Although most plants have restarted operations, there remains significant resistance to nuclear power among many Japanese people and distrust of the government’s ability to manage nuclear accidents.

There is also an anti-nuclear movement in the UK. The pressure group Greenpeace warns of the possibility of leaks and radioactive pollution and says advances in renewable energy and a drop in electricity demand should make the new nuclear power plants unnecessary.

However, the British government is committed to building a new generation of nuclear power stations. It recently commissioned EDF of France to build the enormous Hinkley Point power station in the north England, the UK’s first new nuclear power plant in decades.

Hinkley Point will cost of $24 billion. It will be paid for with French and Chinese money.

For the British government, the extensive investment by Asian countries in its energy infrastructure is a boost, following the referendum vote for Britain to leave the EU.
The involvement of both China and Japan fits with the UK government’s strategy of promoting trade with both countries.
The Japanese deals are based on a different funding model to the Hinkley Point power station, which is totally financed from foreign money, including Chinese investment.

According to the Financial Times newspaper, the Hitachi project in Wales would be paid for by a mixture of British and Japanese government funding.

Jiji news agency suggests that loans to fund it would come through the Japan Bank for International Cooperation and the Development Bank of Japan.

Separately, Toshiba has teamed up with a French utility company, Engie, to build three Westinghouse reactors in Cumbria in the North West of England.

Reuters reports that the Korean company KEPCO would also like to invest in the Cumbrian project, backed by support from the Korean government.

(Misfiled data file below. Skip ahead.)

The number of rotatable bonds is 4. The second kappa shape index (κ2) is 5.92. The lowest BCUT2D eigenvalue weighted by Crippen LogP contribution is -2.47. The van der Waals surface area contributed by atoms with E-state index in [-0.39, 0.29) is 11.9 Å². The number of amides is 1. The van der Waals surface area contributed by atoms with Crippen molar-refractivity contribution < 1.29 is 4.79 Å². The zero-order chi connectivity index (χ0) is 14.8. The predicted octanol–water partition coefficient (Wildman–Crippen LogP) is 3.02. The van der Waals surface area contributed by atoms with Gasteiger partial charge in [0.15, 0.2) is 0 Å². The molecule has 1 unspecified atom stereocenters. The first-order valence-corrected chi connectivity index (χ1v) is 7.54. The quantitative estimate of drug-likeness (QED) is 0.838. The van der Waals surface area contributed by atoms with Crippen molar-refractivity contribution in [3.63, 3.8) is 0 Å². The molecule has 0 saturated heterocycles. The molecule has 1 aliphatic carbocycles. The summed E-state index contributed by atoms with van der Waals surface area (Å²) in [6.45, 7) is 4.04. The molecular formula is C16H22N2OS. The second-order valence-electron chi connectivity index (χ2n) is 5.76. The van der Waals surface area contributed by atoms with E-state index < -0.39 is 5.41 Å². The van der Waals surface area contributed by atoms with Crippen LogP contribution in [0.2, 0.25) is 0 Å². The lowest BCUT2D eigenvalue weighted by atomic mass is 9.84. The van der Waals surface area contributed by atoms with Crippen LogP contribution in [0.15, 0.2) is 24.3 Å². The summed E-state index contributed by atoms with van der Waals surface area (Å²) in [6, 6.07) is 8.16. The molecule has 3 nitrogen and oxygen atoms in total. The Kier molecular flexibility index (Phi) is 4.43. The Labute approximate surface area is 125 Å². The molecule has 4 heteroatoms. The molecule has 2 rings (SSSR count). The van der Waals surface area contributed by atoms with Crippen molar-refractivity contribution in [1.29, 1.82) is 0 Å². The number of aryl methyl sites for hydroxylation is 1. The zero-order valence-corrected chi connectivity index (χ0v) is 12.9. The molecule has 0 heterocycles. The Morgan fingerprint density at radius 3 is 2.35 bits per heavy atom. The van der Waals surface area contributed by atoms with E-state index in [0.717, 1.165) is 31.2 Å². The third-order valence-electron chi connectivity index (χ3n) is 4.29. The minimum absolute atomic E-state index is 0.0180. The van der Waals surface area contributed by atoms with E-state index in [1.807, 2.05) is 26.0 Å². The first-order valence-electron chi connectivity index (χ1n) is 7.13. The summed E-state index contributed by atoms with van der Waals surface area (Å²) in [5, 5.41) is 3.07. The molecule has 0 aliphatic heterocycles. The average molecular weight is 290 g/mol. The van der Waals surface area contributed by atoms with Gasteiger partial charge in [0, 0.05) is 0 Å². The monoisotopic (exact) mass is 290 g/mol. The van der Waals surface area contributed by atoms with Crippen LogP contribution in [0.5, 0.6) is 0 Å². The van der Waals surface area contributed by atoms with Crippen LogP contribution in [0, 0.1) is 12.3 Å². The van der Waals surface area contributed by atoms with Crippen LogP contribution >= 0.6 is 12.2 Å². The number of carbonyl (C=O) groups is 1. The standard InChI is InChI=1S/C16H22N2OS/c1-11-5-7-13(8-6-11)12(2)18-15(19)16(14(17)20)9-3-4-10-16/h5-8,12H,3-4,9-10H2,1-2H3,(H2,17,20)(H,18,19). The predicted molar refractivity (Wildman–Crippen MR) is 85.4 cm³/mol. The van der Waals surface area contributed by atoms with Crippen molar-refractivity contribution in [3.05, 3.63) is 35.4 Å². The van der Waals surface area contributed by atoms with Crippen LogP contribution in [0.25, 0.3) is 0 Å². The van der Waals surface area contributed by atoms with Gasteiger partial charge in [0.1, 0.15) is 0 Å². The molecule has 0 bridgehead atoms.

Strongman Putin seeks solace in Japan

n-abeputin-a-20161216-870x625The Russian President Vladimir Putin flew into Japan on Thursday, the day he was pronounced the most powerful man in the world by Forbes.

His first stop was Nagato, the hometown of the Japanese Prime Minister, Shinzo Abe, where he stayed in a luxurious onsen spa resort. Mr Abe said he hoped the spa would refresh his guest as they prepared for two days of talks.

The aim is to settle a dispute between Japan and Russia over the Kuril islands, which lie to the north of Hokkaido.

Russia has claimed them as its territory since the end of the Second World War. Japan calls the islands its Northern Territories and would like them returned to its sovereignty.

The Japan trip enables Mr Putin to side step the intense criticism of Russia’s recent actions in Syria and its annexation of Ukraine in 2014, which resulted in international sanctions.

Russian support for the assault on the Syrian city of Aleppo, in which many civilians died, led Samantha Power, the US Ambassador to the UN to angrily ask: “Is there nothing that shames you?”

President Obama has said the United States must and will retaliate Russia for hacking which he believes was designed to interfere in the American election.

The White House has said a cyber attack would not have happened without Preisdent Putin’s personal knowledge.

Russia has dismissed the claims and hopes for a warmer relationship with the US follow the inauguration of President-elect Trump, who has said Mr Putin is someone he can do business with.

Mr Putin, too, has spoken of his desire to befriend the leaders of previously hostile foreign countries. Russia and Japan warred twice in the 20th Century but Mr Abe and Mr Putin have enjoyed a cordial diplomatic relationship and have met more than 15 times.

This week’s meeting represents “a rare opportunity for Japan and Russia to normalise bilateral relations and finally leave behind the legacy of the Second World War,” according to Yoichi Funibashi, founder of the Rebuild Japan think tank, who wrote an opinion piece for the Financial Times.

Mr Funibashi also cautioned Japan not to become an ally of Russia or to abandon its duty of “shoring up the liberal international order.”